Kate French, Bozeman, MT. Kate French is the Chair of Northern Plains Resource Council in Montana. Since joining Northern Plains in 2009, she has served on various boards and task forces, such as the Coal Task Force, the Homegrown Prosperity Task Force, and as Chair of Sleeping Giant Citizens' Council. Currently, Kate is pursuing a master’s degree in Public Administration at Montana State University in Bozeman.

Harold Washington Carnes, Las Vegas. Harold Carnes is a 58 year old African American who has been a fast food service worker for the last 20 years. In the last 20 years, Harold has never made more than $11/hour even as a “manager.” Harold joined the fight for better wages and working conditions for fast food workers two years ago. Harold also serves as a Baptist Minister at New Shiloh Baptist Church in Las Vegas.

Dulce Valencia, Las Vegas. Dulce Valencia is a 20-year-old DREAMer and student who currently attends the College of Southern Nevada. She became vocal in the fight towards immigration reform when she found out she didn't qualify for DACA in 2013, and has actively fought for immigration reform since then.

Norman Harry, Pyramid Lake, NV. Norman Harry is the current Environmental Director for the Washoe Tribe of Nevada and California. He is a member of the Pyramid Lake Paiute Tribe and has been involved with historic water settlement issues and Tribal government program management for the past 30 years. Mr. Harry has received numerous awards for his work in the environmental and Tribal leadership fields.

Kelley Weigel, Portland, OR. Kelley Weigel is the Executive Director of Western States Center, a training and support group focused on community organizations working for racial, gender and economic justice. Kelley’s work spans states and issues in the pursuit of strengthening community organizing and policy change toward equity and fairness for all.

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Response to Donkees (Reply #8)

Sat Feb 20, 2016, 07:13 AM

13. Re: " militia groups have used the disinvestment crisis as an opportunity to recruit"

The summit will focus specifically on issues that affect the Mountain West including public land use and water rights. In rural areas of many states like Nevada, jobs have disappeared and no new economic engine has replaced the old economies based on natural resources. Systematic disinvestment has left communities without basic services. Participants from Nevada and surrounding states like Montana, Idaho and Oregon – where militia groups have used the disinvestment crisis as an opportunity to recruit– will discuss the need to focus on meaningful investment in rebuilding public infrastructure. Leaders from Native American groups will discuss real solutions for their communities. Immigration reform, raising the minimum wage, and transitioning to a clean energy economy will also be topics focused on during the summit.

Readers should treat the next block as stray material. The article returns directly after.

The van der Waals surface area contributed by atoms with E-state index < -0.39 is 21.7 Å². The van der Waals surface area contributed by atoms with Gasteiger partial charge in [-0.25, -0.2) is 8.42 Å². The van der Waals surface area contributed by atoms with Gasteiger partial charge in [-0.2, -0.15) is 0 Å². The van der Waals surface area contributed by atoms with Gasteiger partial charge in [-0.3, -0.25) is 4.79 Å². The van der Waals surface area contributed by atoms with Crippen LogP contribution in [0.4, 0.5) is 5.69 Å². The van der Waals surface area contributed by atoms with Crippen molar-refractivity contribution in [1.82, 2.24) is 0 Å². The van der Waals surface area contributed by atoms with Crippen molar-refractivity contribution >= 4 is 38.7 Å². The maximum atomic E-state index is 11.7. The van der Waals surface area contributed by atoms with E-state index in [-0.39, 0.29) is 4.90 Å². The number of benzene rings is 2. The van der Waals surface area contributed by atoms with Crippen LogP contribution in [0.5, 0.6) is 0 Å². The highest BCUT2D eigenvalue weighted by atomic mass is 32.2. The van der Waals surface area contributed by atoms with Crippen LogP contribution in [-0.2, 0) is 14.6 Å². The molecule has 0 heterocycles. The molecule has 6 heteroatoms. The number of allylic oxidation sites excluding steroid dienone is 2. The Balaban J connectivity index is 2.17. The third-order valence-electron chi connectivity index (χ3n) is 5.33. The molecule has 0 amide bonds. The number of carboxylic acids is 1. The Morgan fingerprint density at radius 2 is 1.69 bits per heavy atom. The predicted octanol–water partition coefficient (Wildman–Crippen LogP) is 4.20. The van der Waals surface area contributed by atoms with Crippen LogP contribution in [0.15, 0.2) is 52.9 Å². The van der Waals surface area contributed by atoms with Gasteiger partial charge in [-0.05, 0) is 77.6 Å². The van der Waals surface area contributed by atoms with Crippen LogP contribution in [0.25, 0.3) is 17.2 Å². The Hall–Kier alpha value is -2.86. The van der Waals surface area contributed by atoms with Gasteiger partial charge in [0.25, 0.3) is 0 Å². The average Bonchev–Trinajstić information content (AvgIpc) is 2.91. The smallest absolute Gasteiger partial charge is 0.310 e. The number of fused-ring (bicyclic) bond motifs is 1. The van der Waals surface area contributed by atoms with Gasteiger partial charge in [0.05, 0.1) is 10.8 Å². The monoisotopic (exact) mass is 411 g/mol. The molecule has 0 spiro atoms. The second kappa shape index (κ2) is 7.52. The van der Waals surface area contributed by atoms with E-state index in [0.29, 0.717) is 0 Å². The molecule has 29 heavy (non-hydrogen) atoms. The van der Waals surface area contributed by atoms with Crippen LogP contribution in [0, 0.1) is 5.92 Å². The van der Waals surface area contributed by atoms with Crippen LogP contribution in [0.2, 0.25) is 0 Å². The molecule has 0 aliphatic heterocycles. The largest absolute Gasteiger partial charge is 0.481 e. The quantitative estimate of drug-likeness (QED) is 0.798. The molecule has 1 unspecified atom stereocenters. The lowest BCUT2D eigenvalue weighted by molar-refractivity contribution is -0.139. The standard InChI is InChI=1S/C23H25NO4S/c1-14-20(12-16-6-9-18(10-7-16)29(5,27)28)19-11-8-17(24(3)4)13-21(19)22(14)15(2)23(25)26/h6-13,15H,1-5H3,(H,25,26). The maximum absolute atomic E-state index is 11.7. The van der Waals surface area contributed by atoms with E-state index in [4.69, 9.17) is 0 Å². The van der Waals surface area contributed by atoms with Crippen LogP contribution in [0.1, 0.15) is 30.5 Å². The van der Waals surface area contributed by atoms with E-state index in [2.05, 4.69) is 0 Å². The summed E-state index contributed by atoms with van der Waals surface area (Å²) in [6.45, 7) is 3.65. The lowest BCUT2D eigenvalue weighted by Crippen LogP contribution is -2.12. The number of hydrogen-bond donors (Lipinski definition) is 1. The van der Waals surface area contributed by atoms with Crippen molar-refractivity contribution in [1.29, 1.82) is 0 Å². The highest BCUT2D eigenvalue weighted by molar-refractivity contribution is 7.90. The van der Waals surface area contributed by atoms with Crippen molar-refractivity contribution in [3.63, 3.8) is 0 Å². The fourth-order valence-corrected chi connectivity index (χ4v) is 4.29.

At the forum, the candidates will be asked to present their proposals for addressing the issues important in the South and Mountain West, a key region in the 2016 presidential election. Real people will tell their stories and ask Sen. Sanders and the representative of the Clinton campaign to offer their solutions.


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Response to Mike__M (Reply #5)

Fri Feb 19, 2016, 10:15 PM

11. ~*~ Autumn Harry Speaks at "Real Solutions Forum" ~*~

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Response to Donkees (Reply #11)

Fri Feb 19, 2016, 10:37 PM

12. Thanks for this clip

She went first. Introduced herself in her indigenous language--brought her ancestors to the meeting--good for her!

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Response to Donkees (Original post)

Fri Feb 19, 2016, 09:31 PM

4. I think both candidates should focus part of their campaigns

on the the Native American population, which has been ignored for way, way too long.

They both need to do this.

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Response to Donkees (Original post)

Fri Feb 19, 2016, 09:38 PM

7. I'm in a North American Indians class. The colonists, Pres. Jackson (etc.) screwed them over! nt

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Response to TheBlackAdder (Reply #7)

Fri Feb 19, 2016, 09:57 PM

9. Just keep in mind: it's NOT all in the distant past

It continues today

Take these tribes down

The Bellingham conference was sponsored by the Citizens Equal Rights Alliance (CERA) and Citizens Equal Rights Foundation (CERF), one of a series of events being hosted around the country by these closely-linked national anti-Indian groups. CERA/CERF held previous meetings in New York and Massachusetts; others are slated for late April in the Midwest and June in Northern California. CERA/CERF organized these forums after canceling their regular annual Washington D.C. conference.
CERA/CERF’s conferences appear aimed at boosting ties with local activists and asserting itself as “the” national anti-Indian umbrella. The meeting ended with CERA/CERF committing to help revive anti-tribal activism in Washington State.
The conference served up a combination platter of anti-Indian “legal theory” 101 and pep rally with a side of movement strategy.

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Response to Mike__M (Reply #9)

Fri Feb 19, 2016, 10:00 PM

10. Yep, we're going touching on that in a few weeks. Just finished archeology, entering 20th Century.